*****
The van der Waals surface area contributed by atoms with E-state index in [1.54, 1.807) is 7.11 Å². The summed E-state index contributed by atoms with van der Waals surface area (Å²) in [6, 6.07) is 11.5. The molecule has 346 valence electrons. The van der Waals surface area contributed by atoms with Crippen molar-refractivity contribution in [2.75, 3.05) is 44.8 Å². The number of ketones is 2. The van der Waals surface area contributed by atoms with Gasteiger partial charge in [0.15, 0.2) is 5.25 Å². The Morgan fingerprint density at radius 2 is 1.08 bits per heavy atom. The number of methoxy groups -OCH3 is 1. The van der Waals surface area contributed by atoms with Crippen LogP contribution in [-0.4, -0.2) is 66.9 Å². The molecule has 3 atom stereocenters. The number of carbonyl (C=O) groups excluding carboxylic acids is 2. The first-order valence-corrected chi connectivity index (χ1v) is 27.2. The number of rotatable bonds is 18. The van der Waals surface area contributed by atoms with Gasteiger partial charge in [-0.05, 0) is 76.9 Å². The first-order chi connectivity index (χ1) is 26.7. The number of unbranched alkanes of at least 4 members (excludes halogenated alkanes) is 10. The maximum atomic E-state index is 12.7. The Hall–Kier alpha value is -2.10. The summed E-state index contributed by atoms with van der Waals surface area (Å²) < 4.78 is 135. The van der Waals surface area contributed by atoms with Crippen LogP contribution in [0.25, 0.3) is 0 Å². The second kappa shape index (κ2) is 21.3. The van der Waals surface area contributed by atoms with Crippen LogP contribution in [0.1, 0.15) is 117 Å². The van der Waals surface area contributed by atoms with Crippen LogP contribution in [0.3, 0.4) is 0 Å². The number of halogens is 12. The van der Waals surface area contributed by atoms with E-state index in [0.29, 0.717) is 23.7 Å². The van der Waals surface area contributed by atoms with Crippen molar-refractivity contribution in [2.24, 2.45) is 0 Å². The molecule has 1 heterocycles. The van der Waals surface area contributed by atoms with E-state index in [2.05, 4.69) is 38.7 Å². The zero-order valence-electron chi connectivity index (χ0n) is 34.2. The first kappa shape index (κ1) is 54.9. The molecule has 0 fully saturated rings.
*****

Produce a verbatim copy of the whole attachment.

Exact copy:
The van der Waals surface area contributed by atoms with E-state index in [1.54, 1.807) is 7.11 Å². The summed E-state index contributed by atoms with van der Waals surface area (Å²) in [6, 6.07) is 11.5. The molecule has 346 valence electrons. The van der Waals surface area contributed by atoms with Crippen molar-refractivity contribution in [2.75, 3.05) is 44.8 Å². The number of ketones is 2. The van der Waals surface area contributed by atoms with Gasteiger partial charge in [0.15, 0.2) is 5.25 Å². The Morgan fingerprint density at radius 2 is 1.08 bits per heavy atom. The number of methoxy groups -OCH3 is 1. The van der Waals surface area contributed by atoms with Crippen LogP contribution in [-0.4, -0.2) is 66.9 Å². The molecule has 3 atom stereocenters. The number of carbonyl (C=O) groups excluding carboxylic acids is 2. The first-order valence-corrected chi connectivity index (χ1v) is 27.2. The number of rotatable bonds is 18. The van der Waals surface area contributed by atoms with Gasteiger partial charge in [-0.05, 0) is 76.9 Å². The first-order chi connectivity index (χ1) is 26.7. The number of unbranched alkanes of at least 4 members (excludes halogenated alkanes) is 10. The maximum atomic E-state index is 12.7. The Hall–Kier alpha value is -2.10. The summed E-state index contributed by atoms with van der Waals surface area (Å²) < 4.78 is 135. The van der Waals surface area contributed by atoms with Crippen LogP contribution in [0.25, 0.3) is 0 Å². The second kappa shape index (κ2) is 21.3. The van der Waals surface area contributed by atoms with Crippen LogP contribution in [0.1, 0.15) is 117 Å². The van der Waals surface area contributed by atoms with Crippen LogP contribution in [0.3, 0.4) is 0 Å². The number of halogens is 12. The van der Waals surface area contributed by atoms with E-state index in [0.29, 0.717) is 23.7 Å². The van der Waals surface area contributed by atoms with Crippen molar-refractivity contribution in [2.24, 2.45) is 0 Å². The molecule has 1 heterocycles. The van der Waals surface area contributed by atoms with E-state index in [2.05, 4.69) is 38.7 Å². The zero-order valence-electron chi connectivity index (χ0n) is 34.2. The first kappa shape index (κ1) is 54.9. The molecule has 0 fully saturated rings.